Physical Performance Assessment Copy

Timed UP and GO (TUG test) (Lusardi, 2004) Patients are timed (in seconds) when performing the TUG - 3 conditions: 1. TUG alone-from sitting in a chair, stand up, walk 3 meters, turn around, walk back, and sit down. 2. TUG Cognitive-complete the task while counting backwards from a randomly selected number between 20 and 100. 3. TUG Manual-complete the task while carrying a full cup of water. The more time taken, the more dependent in activities of daily living). The cutoff levels: - TUG: 13.5 seconds or longer with an overall correct prediction rate of 90%; - TUG Manual is 14.5 seconds or longer with a 90% correct prediction rate; - TUG Cognitive is 15.0 seconds or longer with an overall correct prediction rate of 87%. - TUG Scoring Interpretation: Older adults who take longer than 13.5 seconds to complete the TUG have a high risk for falls.
Gait Speed GAIT SPEED & Clinical Importance: Slow gait speed predicts: - Future health status; Functional decline - Hospitalization; Potential for rehabilitation - Falls and fear of falling; Mortality - It has been reported to be the single best predictor of functional decline & disability Gait Speed Research Values: - A difference of 0.1m/s is considered a meaningful change in gait speed in hip fracture patients. (Palombaro, KM, 2006) - <1.8 ft./sec (0.55m/sec)= risk for recurrent falls: Sensitivity 72%, Specificity 74% (Van Swearingon, JM, 1998)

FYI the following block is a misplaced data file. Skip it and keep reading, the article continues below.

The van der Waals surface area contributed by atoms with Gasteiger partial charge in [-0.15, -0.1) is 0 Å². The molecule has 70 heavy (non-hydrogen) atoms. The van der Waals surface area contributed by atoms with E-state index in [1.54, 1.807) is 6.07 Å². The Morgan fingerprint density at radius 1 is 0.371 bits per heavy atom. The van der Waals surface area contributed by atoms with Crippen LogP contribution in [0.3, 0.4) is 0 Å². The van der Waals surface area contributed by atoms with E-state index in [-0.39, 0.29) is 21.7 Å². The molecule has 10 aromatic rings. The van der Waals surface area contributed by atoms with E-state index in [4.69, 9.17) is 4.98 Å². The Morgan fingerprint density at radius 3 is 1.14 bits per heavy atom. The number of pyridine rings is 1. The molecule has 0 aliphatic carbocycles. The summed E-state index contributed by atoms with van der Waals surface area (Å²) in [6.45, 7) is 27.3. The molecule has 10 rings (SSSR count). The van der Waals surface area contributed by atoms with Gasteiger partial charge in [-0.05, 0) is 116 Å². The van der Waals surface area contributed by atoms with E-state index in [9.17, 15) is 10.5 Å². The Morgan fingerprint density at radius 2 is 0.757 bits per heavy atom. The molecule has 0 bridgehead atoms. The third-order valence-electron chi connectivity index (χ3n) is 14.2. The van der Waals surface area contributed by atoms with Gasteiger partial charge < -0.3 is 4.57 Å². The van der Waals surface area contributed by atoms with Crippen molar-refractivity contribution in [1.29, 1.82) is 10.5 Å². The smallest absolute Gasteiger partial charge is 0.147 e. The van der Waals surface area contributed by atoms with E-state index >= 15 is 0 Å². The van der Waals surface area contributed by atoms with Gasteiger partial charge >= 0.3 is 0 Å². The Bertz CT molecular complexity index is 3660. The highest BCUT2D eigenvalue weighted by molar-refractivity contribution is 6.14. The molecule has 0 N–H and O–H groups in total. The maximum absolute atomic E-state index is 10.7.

Floor Transfer Test Assesses the person’s ability to transfer themselves from standing to lying supine on the floor without assistance. Interpretation: The inability to get up from the floor could be an indication of failing health and predicts serious fall-related injuries: 30% of women who could not get off the floor would experience a serious fall-related injury in the next year.10

About Floor Transfer Test

Encourage your client to do the transfer in a spine sparing way by lying down sideways and rolling like a log onto their back. We will talk about this more in the live webinar.


Bergland A, Laake K. Concurrent and predictive validity of &quot;getting up from lying on the floor. Aging Clin Exp Res. 2005;17(3):181-185. Accessed August 11, 2018.

Lundlin-Olsson, L., Nyberg, L., Gustafson, Y. (1998). Attention, frailty, and falls: the effect of a manual task on basic mobility. Journal of the American Geriatrics Society, 46, 758-761.

Palombaro KM, Craik RL, Mangione KK, Tomlinson JD. Determining meaningful changes in gait speed after hip fracture. Phys Ther. 2006 Jun;86(6):809-16. PMID: 16737406.

VanSwearingen, J. M., Paschal, K. A., Bonino, P., & Chen, T. W. (1998). Assessing recurrent fall risk of community-dwelling, frail older veterans using specific tests of mobility and the physical performance test of function. The Journals of Gerontology Series A: Biological Sciences and Medical Sciences, 53(6), M457-M464.